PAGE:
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From the archives: For Microsoft, new highs in hype; Blizzard of ads greets Windows

Microsoft Chairman Bill Gates sits on stage during

Microsoft Chairman Bill Gates sits on stage during a video portion of the Windows '95 launch event. Credit: AP, 1995

This article was originally published in Newsday on Aug. 23, 1995

Deep in the Siberian hinterlands, where reindeer raising is a prominent trade, Thursday will come and go and someone may not know that Windows 95 went on sale.

But not much of the rest of the inhabited earth will escape the launching of Microsoft Corp.'s latest upgrade of the system that operates most of the world's personal computers.

Poles will take a submarine trip deep below the Baltic Sea to honor the software. Canadians will stroll beneath a mammoth flag flapping from the CN Tower in Toronto, declaring the advent. And at the main event at Microsoft's headquarters in Redmond, Wash., chairman Bill Gates - and, according to industry reports, master of ceremonies Jay Leno - will mark the occasion with games, food kiosks and a 60-foot-high Ferris wheel.

"It's going to be like Elvis showing up at Graceland," said a jubilant Alan Bush, president of Computer City, the Fort Worth, Texas-based chain. "Our stores are going to be mobbed."

And the retailer is not going to waste a nanosecond pumping out the little blue boxes smudged with white clouds that it will sell for about $ 90 apiece.

Computer City's 83 locations, including a store in Garden City, will stay open until 2 a.m. tomorrow, offering discounts, free trinkets and finger food. Tomorrow afternoon, the stores will beam in Microsoft's Gates as he makes a speech inaugurating the new product.

Similar events are planned by CompUSA, Office Depot and others.

"We will have so much traffic in our stores, it will spill over into other products, including computers and memory," said Laurie Levy, a spokeswoman for CompUSA in Dallas, whose 86 stores, including ones in Garden City and Hauppauge, will stay open for 95 minutes after midnight tonight. "It's going to be Christmas in August."

Many analysts agree.

The first copy of Windows 95 was to change hands this morning in New Zealand, the first country across the international date line where Windows will be sold, in an event that was to be documented by CNN.

By the end of the day, between 8 million and 11 million copies will be sold around the world, according to Rob Enderle, senior analyst at Dataquest in San Jose, Calif. That's about a third of all sales expected for 1995. By the end of next year, he predicts, Microsoft will have peddled 63 million copies.

Windows 95 will even be for sale at some places that don't usually sell software. Tower Records, for example, will display the product as prominently as a new compact disc.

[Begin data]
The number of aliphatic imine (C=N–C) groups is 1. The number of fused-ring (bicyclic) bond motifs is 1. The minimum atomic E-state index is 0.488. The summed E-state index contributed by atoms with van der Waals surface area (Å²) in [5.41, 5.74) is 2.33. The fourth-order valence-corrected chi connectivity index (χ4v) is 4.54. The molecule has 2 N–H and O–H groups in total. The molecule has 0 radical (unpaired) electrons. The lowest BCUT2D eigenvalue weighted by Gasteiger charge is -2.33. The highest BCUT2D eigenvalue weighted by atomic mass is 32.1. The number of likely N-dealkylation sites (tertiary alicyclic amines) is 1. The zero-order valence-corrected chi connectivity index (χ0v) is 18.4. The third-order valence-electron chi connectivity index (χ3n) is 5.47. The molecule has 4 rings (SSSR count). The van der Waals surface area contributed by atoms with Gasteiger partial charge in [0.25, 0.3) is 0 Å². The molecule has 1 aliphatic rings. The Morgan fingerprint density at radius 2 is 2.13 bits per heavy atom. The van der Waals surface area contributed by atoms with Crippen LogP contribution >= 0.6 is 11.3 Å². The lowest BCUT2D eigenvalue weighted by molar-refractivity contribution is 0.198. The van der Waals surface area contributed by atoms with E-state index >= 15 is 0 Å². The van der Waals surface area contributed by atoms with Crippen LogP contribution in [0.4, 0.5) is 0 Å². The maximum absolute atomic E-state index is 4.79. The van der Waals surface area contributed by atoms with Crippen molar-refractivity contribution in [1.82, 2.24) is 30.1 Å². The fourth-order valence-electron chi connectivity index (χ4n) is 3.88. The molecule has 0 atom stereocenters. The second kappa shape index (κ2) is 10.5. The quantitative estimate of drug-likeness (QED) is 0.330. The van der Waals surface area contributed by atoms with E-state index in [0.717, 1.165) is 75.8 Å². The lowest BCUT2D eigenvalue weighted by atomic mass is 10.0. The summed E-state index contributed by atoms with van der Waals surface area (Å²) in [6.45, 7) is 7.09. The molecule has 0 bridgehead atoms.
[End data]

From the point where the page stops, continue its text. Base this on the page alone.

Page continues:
"Hopefully, when customers walk in for Van Morrison or Hootie & the Blowfish they may say, 'Hey, maybe I'll get my Windows 95 while I'm here,' " said Michael Tannen, general manager of the company's Huntington Station store.

DOS and the current version of Windows operate about 80 percent of the world's computers, and this is the first time the company has upgraded the program since 1990. Microsoft says the new operating system will make it easier for novices to use personal computers and will unleash the computing power of the latest PCs.

"What we've seen is an awakening of the consumer computer user," said Peter Krasilovsky, senior analyst at Arlen Communications in Bethesda, Md. "Previously, when you launched a new product, it was heavily oriented toward businesses. Now, with 30 percent of American households owning PCs, you'll see those numbers switched."

There's more than simple demographics at play. There's also Microsoft's marketing money and that of all the retailers who believe Windows 95 will fan sales of applications software, disk drives, faster modems, memory, accelerator cards and other products designed to exploit the system's advanced features. (Many consumers are also expected to trade up to more powerful computers with Windows 95 pre-installed.)

Microsoft has invested $ 200 million to $ 250 million to promote the product, according to Enderle. And that number will be matched, he said, by the retailers.

"This is the biggest rollout of a consumer product ever, in terms of aggressive marketing strategy," he says. "All the hype is causing me to have nightmares about Windows 95."

And the party has only just begun.

Microsoft's shindig tomorrow, called "Geekfest 95" by some of its employees, will be beamed to 30 other shindigs around the globe. The main event is expected to draw 2,500 people.

At the Renaissance Washington Hotel in the nation's capital, several thousand guests will play three-dimensional pinball on machines running Windows 95.

The product will be ushered into the United Kingdom with a film premier-theme party. And next week, Gates will begin a monthlong trip around Britain called the "Start Me Up" tour, named for the Rolling Stones song Microsoft has purchased the rights to.

The hoopla is already paying off. Hundreds of thousands of copies have already been pre-ordered through computer stores. In one day, QVC Inc.'s home shopping network reported taking orders for 12,000. Office Depot says it took 10,000.

To spur reservations, CompUSA offered $ 95 off an American Airlines ticket. Computer City joined with MCI to offer $ 90 off long-distance bills.

"I can tell already it's going to be a feeding frenzy," said Bush of Computer City. "This is like 'Jurassic Park.' "

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